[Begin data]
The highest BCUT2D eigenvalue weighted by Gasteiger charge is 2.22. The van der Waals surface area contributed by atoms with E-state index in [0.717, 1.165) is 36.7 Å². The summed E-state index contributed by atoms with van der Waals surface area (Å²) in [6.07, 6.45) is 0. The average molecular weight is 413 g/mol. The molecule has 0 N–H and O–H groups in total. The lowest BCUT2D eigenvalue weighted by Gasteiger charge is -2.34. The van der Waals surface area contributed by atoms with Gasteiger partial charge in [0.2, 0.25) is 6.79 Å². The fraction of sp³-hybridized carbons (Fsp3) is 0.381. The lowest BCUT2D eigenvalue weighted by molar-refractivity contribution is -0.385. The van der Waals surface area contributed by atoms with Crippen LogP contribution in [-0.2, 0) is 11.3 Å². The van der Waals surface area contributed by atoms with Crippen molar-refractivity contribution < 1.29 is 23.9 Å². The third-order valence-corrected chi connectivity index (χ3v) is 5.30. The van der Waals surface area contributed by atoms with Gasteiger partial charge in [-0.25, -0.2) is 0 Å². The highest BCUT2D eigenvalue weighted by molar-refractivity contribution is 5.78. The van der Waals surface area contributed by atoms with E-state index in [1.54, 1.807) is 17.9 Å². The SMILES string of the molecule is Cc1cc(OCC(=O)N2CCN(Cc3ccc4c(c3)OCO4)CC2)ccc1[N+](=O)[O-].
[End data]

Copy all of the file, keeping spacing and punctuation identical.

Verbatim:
The highest BCUT2D eigenvalue weighted by Gasteiger charge is 2.22. The van der Waals surface area contributed by atoms with E-state index in [0.717, 1.165) is 36.7 Å². The summed E-state index contributed by atoms with van der Waals surface area (Å²) in [6.07, 6.45) is 0. The average molecular weight is 413 g/mol. The molecule has 0 N–H and O–H groups in total. The lowest BCUT2D eigenvalue weighted by Gasteiger charge is -2.34. The van der Waals surface area contributed by atoms with Gasteiger partial charge in [0.2, 0.25) is 6.79 Å². The fraction of sp³-hybridized carbons (Fsp3) is 0.381. The lowest BCUT2D eigenvalue weighted by molar-refractivity contribution is -0.385. The van der Waals surface area contributed by atoms with Crippen LogP contribution in [-0.2, 0) is 11.3 Å². The van der Waals surface area contributed by atoms with Crippen molar-refractivity contribution < 1.29 is 23.9 Å². The third-order valence-corrected chi connectivity index (χ3v) is 5.30. The van der Waals surface area contributed by atoms with Gasteiger partial charge in [-0.25, -0.2) is 0 Å². The highest BCUT2D eigenvalue weighted by molar-refractivity contribution is 5.78. The van der Waals surface area contributed by atoms with E-state index in [1.54, 1.807) is 17.9 Å². The SMILES string of the molecule is Cc1cc(OCC(=O)N2CCN(Cc3ccc4c(c3)OCO4)CC2)ccc1[N+](=O)[O-].